The History of Pumpkins

Pumpkins are believed to have originated in Central America. Seeds from related plants have been found in Mexico, dating back over 7000 years to 5500 B.C.

Native American Indians used pumpkin as a staple in their diets centuries before the pilgrims landed. When white settlers arrived, they saw the pumpkins grown by the Indians. Pumpkin soon became a staple in their diets, too. They also brought seeds back to Europe, where they quickly became popular. Just like today, early settlers used pumpkins in a wide variety of recipes, from desserts to stews and soups. In addition to cooking with pumpkins, they also dried the shells and cut strips to weave into mats.

Early settlers made pumpkin pie by filling a hollowed out shell with milk, honey and spices, then baking it.Whether they learned this from Native Americans is not known.


Pumpkin Growth Record

World Record: 1689 lbs
Grown by: Joe Jutras, North Scituate, R.I.
Growth Seeds: Atlantic Giant
Seeds sold for: $850
Growth system:

They start their seeds indoors, toward the end of April, in a sterile mix that has been inoculated with fungi, which set up a symbiotic relationship with plant rootlets, helping them to absorb nutrients and fend off any diseases as the pumpkin plant develops.

The plants go outside into the mini-greenhouses as soon as the baby plant’s first true leaf appears. Once the main vine has grown to the edge of its greenhouse’s wall, it’s time to remove the protection of the house, though lightweight covers made out of spun plastic are usually ready at hand if nights turn cool.

Then comes the mad race to keep up with vines that can grow three feet a day, coursing over the 750 square feet of fertile loam ideally allocated to each plant. The vines are buried, to encourage roots to grow, drawing more nutrients out of the soil to feed only a few favored fruits to ripen on the main stem.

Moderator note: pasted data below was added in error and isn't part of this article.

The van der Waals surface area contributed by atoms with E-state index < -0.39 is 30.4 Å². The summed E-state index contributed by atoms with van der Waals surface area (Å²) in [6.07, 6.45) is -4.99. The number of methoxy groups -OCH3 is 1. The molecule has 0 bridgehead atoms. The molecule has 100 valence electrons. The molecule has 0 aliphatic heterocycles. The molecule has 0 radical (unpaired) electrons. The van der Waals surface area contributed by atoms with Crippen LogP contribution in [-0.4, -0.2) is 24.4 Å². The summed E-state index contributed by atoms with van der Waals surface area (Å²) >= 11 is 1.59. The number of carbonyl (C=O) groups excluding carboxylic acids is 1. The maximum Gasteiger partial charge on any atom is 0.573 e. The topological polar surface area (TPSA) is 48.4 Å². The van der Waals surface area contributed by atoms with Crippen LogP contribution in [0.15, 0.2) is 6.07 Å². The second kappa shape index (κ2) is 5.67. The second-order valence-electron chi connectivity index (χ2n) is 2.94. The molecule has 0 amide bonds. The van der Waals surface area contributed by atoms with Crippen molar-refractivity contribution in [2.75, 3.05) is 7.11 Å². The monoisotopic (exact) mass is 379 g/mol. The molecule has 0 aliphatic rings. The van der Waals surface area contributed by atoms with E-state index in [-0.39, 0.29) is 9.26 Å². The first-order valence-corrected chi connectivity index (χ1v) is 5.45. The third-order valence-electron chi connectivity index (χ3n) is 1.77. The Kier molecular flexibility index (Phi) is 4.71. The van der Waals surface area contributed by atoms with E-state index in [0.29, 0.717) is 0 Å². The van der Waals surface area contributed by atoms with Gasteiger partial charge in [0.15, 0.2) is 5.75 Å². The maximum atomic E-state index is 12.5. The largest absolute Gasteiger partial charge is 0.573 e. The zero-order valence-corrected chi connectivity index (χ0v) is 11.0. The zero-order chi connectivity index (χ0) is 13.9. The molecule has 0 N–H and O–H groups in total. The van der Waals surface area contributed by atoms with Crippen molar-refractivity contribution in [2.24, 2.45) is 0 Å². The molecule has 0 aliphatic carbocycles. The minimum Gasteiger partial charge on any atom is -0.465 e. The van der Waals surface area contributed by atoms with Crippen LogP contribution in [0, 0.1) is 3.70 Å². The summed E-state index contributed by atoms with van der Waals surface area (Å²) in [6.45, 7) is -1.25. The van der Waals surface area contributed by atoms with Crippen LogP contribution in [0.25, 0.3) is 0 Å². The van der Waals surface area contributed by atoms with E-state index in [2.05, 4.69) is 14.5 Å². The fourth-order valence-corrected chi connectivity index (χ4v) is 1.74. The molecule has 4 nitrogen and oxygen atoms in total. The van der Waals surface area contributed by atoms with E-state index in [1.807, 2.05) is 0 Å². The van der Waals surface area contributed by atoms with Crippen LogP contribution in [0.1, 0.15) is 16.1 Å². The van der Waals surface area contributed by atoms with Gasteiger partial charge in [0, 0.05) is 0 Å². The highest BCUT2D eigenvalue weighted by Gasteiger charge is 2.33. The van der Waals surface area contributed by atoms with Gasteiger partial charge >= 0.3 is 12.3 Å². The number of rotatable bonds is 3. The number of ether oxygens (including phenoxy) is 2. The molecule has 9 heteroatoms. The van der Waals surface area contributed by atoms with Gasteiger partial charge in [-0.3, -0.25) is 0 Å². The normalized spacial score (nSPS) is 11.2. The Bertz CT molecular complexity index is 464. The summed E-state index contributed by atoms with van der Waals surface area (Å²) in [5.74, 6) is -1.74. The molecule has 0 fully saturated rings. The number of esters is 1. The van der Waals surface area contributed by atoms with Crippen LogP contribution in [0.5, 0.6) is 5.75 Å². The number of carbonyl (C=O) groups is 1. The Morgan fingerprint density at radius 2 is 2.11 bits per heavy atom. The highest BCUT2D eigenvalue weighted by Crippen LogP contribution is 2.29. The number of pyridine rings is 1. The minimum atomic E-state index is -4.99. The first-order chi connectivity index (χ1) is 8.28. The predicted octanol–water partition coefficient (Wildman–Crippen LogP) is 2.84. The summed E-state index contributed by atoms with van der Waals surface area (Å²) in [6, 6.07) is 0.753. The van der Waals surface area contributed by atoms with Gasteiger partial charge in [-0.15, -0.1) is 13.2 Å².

Each pumpkin plant drinks 60 gallons of water a day. Growers love the kind of hot, dry season they just had — because they can control the water, rather than watch helplessly as a deluge pours down. Too many pumpkins have split because of too much water, bursting a grower’s dream.

Miracle-Gro used to be the magic ingredient. Now, it’s sea kelp and secret ingredients for compost tea. And mycorrhizae — the symbiosis between fungi and plant roots — is on the lips of the champions these days.



Jack O'Lantern History

The Irish brought the tradition of the Jack O'Lantern to America. But, the original Jack O'Lantern was not a pumpkin.The Jack O'Lantern legend goes back hundreds of years in Irish History. As the story goes, Stingy Jack was a miserable, old drunk who liked to play tricks on everyone: family, friends, his mother and even the Devil himself. One day, he tricked the Devil into climbing up an apple tree. Once the Devil climbed up the apple tree, Stingy Jack hurriedly placed crosses around the trunk of the tree. The Devil was then unable to get down the tree. Stingy Jack made the Devil promise him not to take his soul when he died. Once the devil promised not to take his soul, Stingy Jack removed the crosses and let the Devil down.
Many years later, when Jack finally died, he went to the pearly gates of Heaven and was told by Saint Peter that he was too mean and too cruel and had led a miserable and worthless life on earth. He was not allowed to enter heaven. He then went down to Hell and the Devil. The Devil kept his promise and would not allow him to enter Hell. Now Jack was scared and had nowhere to go but to wander about forever in the darkness between heaven and hell. He asked the Devil how he could leave as there was no light. The Devil tossed him an ember from the flames of Hell to help him light his way. Jack placed the ember in a hollowed out Turnip, one of his favorite foods which he always carried around with him whenever he could steal one. For that day onward, Stingy Jack roamed the earth without a resting place, lighting his way as he went with his "Jack O'Lantern".

On all Hallow's eve, the Irish hollowed out Turnips, rutabagas, gourds, potatoes and beets. They placed a light in them to ward off evil spirits and keep Stingy Jack away. These were the original Jack O'Lanterns. In the 1800's a couple of waves of Irish immigrants came to America. The Irish immigrants quickly discovered that Pumpkins were bigger and easier to carve out. So they used pumpkins for Jack O'Lanterns.

Tim Summers, Teodoro Boccuzzi, William Pfhol and Thomas Knizeski
I, Tim Summers, apologize if I misspelt your name.